The owner of Słowo Polskie was Stanisław Szczepanowski[11], a wealthy and prominent oilman who possessed extensive lands and mines in Borysław. In 1899, he sold Słowo Polskie to the National Democratic Party, which appointed Zygmunt Wasilewski[12] from Warsaw as the editor-in-chief. Consequently, Romanowicz and Rutowski were dismissed from their positions. The following day, scarcely anyone was present at the editorial desks. My father and his comrades abandoned their posts: Leopold Shenderowicz,[13] Antoni Popławski (also known as Plasio), the director of the printing house Zygmunt Halacinski,[14] Józef Krzyśtofowicz from the administration, and numerous other staff members. Not many people remained. Just before that, the chief administrative officer of Słowo Polskie, Navrotsky, who was a friend of my father’s and a remarkable organizer, was the driving force behind the popular magazine Wiek XX, which he had established and begun to manage a year before his death. My father served as the editor of this magazine and proposed to Mrs. Navrotska, his widow, to continue publishing Wiek XX in Lviv. The publication’s operations were running smoothly, and its circulation was rapidly expanding. However, Mrs. Nawrotska was unwilling to take any risks and opted to sell the journal for 800 guilders. Unfortunately, the magazine went bankrupt a year later, leading to my father’s loss of employment. With his comrades, he initiated the establishment of another publication called Nowe Słowo Polskie. However, the editors of Słowo Polskie filed a lawsuit over the name and emerged victorious. Subsequently, my father, along with Shenderowicz, Halacinski, Popławski, and Janowicz—who secured loans—founded a publication named Wiek Nowy. They partitioned a large room on the ground floor of Khorunshchyzny Street[15] into four sections using wooden dividers. One section housed the editorial office, another the administrative department, the third the distribution division (a notable innovation at the time), and the fourth was designated for visitors. The periodical was printed at a small printing house in Lviv on credit and primarily distributed through packmen. Initially, the venture faced challenges, with the magazine barely surviving, and debts mounting each day.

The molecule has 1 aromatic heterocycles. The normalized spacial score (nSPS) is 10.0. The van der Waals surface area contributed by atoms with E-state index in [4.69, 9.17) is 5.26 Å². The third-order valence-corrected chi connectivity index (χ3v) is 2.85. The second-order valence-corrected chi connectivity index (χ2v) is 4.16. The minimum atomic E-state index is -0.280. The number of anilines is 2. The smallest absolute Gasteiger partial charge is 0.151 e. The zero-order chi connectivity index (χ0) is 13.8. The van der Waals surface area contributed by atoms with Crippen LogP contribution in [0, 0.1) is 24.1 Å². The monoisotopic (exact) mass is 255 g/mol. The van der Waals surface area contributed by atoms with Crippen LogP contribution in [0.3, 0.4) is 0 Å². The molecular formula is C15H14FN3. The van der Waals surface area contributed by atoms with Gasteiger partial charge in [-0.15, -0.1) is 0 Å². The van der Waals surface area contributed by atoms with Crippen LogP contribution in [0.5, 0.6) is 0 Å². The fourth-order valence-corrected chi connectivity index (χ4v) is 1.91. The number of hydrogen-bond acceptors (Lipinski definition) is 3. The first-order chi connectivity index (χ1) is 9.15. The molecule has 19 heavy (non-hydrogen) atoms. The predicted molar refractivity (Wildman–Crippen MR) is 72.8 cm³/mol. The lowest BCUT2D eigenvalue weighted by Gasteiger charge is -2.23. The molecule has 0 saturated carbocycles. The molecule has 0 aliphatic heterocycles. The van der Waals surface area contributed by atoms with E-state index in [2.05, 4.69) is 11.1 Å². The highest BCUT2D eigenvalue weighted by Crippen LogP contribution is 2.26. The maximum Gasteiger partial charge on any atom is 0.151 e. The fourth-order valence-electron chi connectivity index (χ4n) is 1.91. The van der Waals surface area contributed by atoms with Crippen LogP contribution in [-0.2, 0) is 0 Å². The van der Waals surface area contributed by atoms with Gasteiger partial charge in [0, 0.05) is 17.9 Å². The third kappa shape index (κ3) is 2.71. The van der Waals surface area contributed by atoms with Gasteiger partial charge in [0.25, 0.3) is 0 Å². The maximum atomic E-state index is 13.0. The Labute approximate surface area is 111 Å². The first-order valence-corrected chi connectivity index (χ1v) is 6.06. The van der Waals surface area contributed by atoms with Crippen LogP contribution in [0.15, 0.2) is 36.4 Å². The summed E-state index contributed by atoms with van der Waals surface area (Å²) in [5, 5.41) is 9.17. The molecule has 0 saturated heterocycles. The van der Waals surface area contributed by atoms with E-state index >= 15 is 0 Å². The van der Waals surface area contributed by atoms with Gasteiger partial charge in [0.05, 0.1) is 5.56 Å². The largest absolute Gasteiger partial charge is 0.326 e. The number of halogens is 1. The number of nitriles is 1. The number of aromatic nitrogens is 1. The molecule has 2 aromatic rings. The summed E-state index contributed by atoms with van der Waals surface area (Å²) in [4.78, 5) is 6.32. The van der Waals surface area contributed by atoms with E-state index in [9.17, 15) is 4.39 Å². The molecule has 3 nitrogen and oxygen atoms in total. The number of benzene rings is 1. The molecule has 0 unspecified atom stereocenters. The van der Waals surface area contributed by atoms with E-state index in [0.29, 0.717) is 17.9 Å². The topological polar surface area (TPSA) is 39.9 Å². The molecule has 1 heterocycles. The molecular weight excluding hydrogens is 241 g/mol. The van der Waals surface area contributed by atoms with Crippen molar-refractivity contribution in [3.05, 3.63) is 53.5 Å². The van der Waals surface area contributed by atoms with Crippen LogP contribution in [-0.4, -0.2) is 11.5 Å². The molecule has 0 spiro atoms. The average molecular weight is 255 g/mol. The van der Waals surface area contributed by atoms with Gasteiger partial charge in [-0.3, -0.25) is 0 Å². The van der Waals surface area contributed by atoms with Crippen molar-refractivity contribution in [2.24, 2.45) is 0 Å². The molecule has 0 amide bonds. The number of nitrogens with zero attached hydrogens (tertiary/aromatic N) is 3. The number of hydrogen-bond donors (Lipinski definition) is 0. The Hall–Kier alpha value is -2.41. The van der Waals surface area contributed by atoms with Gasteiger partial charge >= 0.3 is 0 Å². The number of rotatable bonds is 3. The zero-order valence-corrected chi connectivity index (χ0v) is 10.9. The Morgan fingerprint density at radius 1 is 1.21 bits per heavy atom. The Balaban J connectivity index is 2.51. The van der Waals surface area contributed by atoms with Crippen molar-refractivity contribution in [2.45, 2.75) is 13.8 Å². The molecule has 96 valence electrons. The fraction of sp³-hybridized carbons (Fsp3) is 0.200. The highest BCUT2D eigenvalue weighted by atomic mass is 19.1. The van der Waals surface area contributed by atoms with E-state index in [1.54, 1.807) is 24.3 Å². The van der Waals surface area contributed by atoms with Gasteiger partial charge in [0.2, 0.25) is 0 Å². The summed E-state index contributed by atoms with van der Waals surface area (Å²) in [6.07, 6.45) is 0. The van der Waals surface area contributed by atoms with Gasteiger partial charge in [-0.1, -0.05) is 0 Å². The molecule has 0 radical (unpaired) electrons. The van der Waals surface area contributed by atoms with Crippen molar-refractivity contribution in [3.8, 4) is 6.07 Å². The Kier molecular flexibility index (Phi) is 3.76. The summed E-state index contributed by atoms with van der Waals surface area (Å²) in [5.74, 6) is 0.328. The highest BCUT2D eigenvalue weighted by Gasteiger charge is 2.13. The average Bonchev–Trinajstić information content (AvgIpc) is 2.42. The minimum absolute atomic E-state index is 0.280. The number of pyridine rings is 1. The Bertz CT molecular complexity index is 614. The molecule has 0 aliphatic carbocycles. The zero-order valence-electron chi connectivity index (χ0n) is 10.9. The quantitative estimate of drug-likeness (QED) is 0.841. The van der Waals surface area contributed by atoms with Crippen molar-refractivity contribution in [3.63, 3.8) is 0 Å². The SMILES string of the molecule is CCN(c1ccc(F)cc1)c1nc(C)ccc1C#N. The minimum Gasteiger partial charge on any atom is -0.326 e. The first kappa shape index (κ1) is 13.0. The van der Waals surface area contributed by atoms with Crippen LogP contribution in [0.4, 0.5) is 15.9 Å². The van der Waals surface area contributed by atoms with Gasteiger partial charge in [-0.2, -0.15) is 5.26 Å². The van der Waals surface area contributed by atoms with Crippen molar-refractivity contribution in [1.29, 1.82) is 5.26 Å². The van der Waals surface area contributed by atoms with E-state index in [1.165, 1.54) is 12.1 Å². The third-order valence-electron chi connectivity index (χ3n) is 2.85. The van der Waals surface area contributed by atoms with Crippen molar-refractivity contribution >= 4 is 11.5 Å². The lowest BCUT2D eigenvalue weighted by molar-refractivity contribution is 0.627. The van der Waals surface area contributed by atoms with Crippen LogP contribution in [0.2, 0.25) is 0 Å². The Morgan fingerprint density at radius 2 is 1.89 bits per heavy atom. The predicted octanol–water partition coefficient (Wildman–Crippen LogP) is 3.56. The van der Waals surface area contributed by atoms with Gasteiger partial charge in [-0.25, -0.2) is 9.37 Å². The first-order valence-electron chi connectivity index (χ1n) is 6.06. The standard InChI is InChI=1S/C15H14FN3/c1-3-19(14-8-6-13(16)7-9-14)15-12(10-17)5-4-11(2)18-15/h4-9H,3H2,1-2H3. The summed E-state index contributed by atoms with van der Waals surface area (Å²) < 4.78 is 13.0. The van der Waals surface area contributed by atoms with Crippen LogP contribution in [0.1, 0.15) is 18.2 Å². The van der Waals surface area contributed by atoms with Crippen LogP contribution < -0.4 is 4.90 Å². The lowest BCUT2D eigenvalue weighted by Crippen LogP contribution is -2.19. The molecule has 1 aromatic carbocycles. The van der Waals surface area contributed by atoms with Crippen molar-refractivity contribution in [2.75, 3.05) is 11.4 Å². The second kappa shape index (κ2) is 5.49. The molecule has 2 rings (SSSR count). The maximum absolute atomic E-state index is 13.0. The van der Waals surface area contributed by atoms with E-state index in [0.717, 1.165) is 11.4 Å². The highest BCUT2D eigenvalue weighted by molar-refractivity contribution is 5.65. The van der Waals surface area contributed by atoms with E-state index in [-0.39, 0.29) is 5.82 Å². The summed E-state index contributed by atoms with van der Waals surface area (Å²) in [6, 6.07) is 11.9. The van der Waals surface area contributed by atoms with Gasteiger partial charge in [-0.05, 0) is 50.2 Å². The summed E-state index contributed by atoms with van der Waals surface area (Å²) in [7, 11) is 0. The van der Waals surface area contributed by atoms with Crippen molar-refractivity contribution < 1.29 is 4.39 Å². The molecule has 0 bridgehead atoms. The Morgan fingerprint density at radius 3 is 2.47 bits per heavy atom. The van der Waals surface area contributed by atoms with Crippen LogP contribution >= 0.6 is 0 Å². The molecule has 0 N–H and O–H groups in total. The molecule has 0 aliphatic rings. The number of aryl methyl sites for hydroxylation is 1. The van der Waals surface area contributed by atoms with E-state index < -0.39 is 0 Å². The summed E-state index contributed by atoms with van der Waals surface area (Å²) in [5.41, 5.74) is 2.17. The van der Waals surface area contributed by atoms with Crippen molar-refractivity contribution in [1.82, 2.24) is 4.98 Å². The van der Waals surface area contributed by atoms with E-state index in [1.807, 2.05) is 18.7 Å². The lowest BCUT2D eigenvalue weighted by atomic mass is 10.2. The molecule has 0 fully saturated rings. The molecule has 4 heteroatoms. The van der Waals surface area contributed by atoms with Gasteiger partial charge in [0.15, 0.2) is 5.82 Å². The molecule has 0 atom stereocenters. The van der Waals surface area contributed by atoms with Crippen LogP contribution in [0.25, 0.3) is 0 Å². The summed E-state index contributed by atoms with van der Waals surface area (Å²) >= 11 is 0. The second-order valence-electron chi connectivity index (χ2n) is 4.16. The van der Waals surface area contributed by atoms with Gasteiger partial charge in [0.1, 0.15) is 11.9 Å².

In 1902, during the May Day demonstration, the Austrian authorities orchestrated an Uhlans attack on the protesting workers. It is reported that one individual was killed, and several others were wounded.[16] While Lviv newspapers provided brief accounts of this incident, Wiek Nowy offered a comprehensive analysis, marking a significant turning point. The publication’s circulation began to surge, and financial resources started flowing in. Wiek Nowy was the most affordable newspaper in Lviv, priced at just 2 cents, and was modeled after the popular Vienna-based publication, Kronen Zeitung. My father used to remark that the newspaper was established so that every fiacre driver in Lviv could access it, thereby learning to read and write in Polish. True to his words, a year after the newspaper’s launch, nearly all fiacre drivers could be observed reading Wiek Nowy on their carts at noon. The newspaper was distinctive in its timing, being published at noon rather than in the morning like other publications, enabling it to provide the latest information from the preceding night and morning.

In 1904, the Russo-Japanese War erupted. Wiek Nowy provided extensive coverage, leading to a substantial increase in readership. The cramped quarters were traded for a more expansive space on Klementyny z Tanskih Hoffmanowa street.[17] The new room was notably more inviting. As the circulation of other Lviv magazines dwindled, even the intelligentsia turned to Wiek Nowy. […]

Tadeusz Sas-Zubrzycki[18] was a specialist in the January 1863 uprising. People started asking him questions.

“Tadzio! You’re making a pretty penny, charging 5 cents per line and pulling a fast one by writing: ‘The guns have started to play…’ and then putting dots to the end of the line. That’s 5 cents in your pocket.”

This is what Tadzio responds:

“I only make 2 cents, because my wife takes the rest. She thinks I get 3 cents per line. What’s left for horilka?”

“Tadzio, but if as many Russians had died during the uprising as you’ve killed in your feuilletons, the Russian people would have ceased to exist long ago. In your stories, several hundred Muscovites die in a minor skirmish, while one of the rebels is killed and twelve wounded.”